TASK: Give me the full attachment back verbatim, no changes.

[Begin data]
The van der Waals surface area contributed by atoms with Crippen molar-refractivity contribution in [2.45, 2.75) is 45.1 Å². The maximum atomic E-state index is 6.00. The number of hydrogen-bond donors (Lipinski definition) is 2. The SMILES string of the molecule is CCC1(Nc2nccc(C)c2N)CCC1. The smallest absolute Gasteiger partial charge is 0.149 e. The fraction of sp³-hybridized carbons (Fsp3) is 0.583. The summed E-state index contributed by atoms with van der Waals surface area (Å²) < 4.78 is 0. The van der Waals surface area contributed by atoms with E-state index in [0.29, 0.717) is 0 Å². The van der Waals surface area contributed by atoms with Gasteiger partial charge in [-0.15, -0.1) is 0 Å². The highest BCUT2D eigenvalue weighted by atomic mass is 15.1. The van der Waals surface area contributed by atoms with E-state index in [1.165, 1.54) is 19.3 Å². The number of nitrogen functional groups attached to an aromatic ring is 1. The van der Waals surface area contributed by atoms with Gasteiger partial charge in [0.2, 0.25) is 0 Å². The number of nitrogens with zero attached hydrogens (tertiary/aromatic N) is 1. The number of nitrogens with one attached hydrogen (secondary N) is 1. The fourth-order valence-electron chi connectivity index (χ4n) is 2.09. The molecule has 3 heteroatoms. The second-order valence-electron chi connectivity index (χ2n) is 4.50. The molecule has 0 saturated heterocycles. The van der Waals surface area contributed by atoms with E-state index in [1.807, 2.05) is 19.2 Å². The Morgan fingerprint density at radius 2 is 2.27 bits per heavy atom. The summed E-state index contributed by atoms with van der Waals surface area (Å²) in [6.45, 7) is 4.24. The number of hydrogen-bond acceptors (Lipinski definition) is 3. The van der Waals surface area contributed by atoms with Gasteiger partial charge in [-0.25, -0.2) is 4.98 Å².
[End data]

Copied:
The van der Waals surface area contributed by atoms with Crippen molar-refractivity contribution in [2.45, 2.75) is 45.1 Å². The maximum atomic E-state index is 6.00. The number of hydrogen-bond donors (Lipinski definition) is 2. The SMILES string of the molecule is CCC1(Nc2nccc(C)c2N)CCC1. The smallest absolute Gasteiger partial charge is 0.149 e. The fraction of sp³-hybridized carbons (Fsp3) is 0.583. The summed E-state index contributed by atoms with van der Waals surface area (Å²) < 4.78 is 0. The van der Waals surface area contributed by atoms with E-state index in [0.29, 0.717) is 0 Å². The van der Waals surface area contributed by atoms with Gasteiger partial charge in [-0.15, -0.1) is 0 Å². The highest BCUT2D eigenvalue weighted by atomic mass is 15.1. The van der Waals surface area contributed by atoms with E-state index in [1.165, 1.54) is 19.3 Å². The number of nitrogen functional groups attached to an aromatic ring is 1. The van der Waals surface area contributed by atoms with Gasteiger partial charge in [0.2, 0.25) is 0 Å². The number of nitrogens with zero attached hydrogens (tertiary/aromatic N) is 1. The number of nitrogens with one attached hydrogen (secondary N) is 1. The fourth-order valence-electron chi connectivity index (χ4n) is 2.09. The molecule has 3 heteroatoms. The second-order valence-electron chi connectivity index (χ2n) is 4.50. The molecule has 0 saturated heterocycles. The van der Waals surface area contributed by atoms with E-state index in [1.807, 2.05) is 19.2 Å². The Morgan fingerprint density at radius 2 is 2.27 bits per heavy atom. The summed E-state index contributed by atoms with van der Waals surface area (Å²) in [6.45, 7) is 4.24. The number of hydrogen-bond acceptors (Lipinski definition) is 3. The van der Waals surface area contributed by atoms with Gasteiger partial charge in [-0.25, -0.2) is 4.98 Å².